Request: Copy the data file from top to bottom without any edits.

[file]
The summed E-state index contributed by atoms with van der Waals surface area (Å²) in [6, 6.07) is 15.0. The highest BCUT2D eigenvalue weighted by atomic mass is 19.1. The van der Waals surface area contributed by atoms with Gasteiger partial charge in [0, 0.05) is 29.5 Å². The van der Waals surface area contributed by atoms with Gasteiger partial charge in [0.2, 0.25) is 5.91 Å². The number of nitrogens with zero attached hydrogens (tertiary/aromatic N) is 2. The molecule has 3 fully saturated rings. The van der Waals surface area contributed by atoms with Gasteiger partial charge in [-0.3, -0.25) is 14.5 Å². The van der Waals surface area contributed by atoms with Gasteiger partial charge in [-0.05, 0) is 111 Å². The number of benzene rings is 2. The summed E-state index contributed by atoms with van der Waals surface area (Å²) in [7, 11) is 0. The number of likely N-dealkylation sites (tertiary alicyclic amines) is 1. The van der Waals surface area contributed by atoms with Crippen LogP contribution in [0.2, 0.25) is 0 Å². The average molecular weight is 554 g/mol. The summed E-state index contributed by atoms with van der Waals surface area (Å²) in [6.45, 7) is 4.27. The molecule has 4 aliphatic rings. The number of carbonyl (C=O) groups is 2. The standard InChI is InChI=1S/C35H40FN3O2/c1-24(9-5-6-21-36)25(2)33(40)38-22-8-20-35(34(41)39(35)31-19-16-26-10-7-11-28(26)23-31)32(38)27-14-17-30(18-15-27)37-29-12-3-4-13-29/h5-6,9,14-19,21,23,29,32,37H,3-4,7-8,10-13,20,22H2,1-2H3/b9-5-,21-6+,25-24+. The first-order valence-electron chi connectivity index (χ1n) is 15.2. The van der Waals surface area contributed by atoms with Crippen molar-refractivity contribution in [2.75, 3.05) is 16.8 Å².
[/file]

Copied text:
The summed E-state index contributed by atoms with van der Waals surface area (Å²) in [6, 6.07) is 15.0. The highest BCUT2D eigenvalue weighted by atomic mass is 19.1. The van der Waals surface area contributed by atoms with Gasteiger partial charge in [0, 0.05) is 29.5 Å². The van der Waals surface area contributed by atoms with Gasteiger partial charge in [0.2, 0.25) is 5.91 Å². The number of nitrogens with zero attached hydrogens (tertiary/aromatic N) is 2. The molecule has 3 fully saturated rings. The van der Waals surface area contributed by atoms with Gasteiger partial charge in [-0.3, -0.25) is 14.5 Å². The van der Waals surface area contributed by atoms with Gasteiger partial charge in [-0.05, 0) is 111 Å². The number of benzene rings is 2. The summed E-state index contributed by atoms with van der Waals surface area (Å²) in [7, 11) is 0. The number of likely N-dealkylation sites (tertiary alicyclic amines) is 1. The van der Waals surface area contributed by atoms with Crippen LogP contribution in [0.2, 0.25) is 0 Å². The average molecular weight is 554 g/mol. The summed E-state index contributed by atoms with van der Waals surface area (Å²) in [6.45, 7) is 4.27. The molecule has 4 aliphatic rings. The number of carbonyl (C=O) groups is 2. The standard InChI is InChI=1S/C35H40FN3O2/c1-24(9-5-6-21-36)25(2)33(40)38-22-8-20-35(34(41)39(35)31-19-16-26-10-7-11-28(26)23-31)32(38)27-14-17-30(18-15-27)37-29-12-3-4-13-29/h5-6,9,14-19,21,23,29,32,37H,3-4,7-8,10-13,20,22H2,1-2H3/b9-5-,21-6+,25-24+. The first-order valence-electron chi connectivity index (χ1n) is 15.2. The van der Waals surface area contributed by atoms with Crippen molar-refractivity contribution in [2.75, 3.05) is 16.8 Å².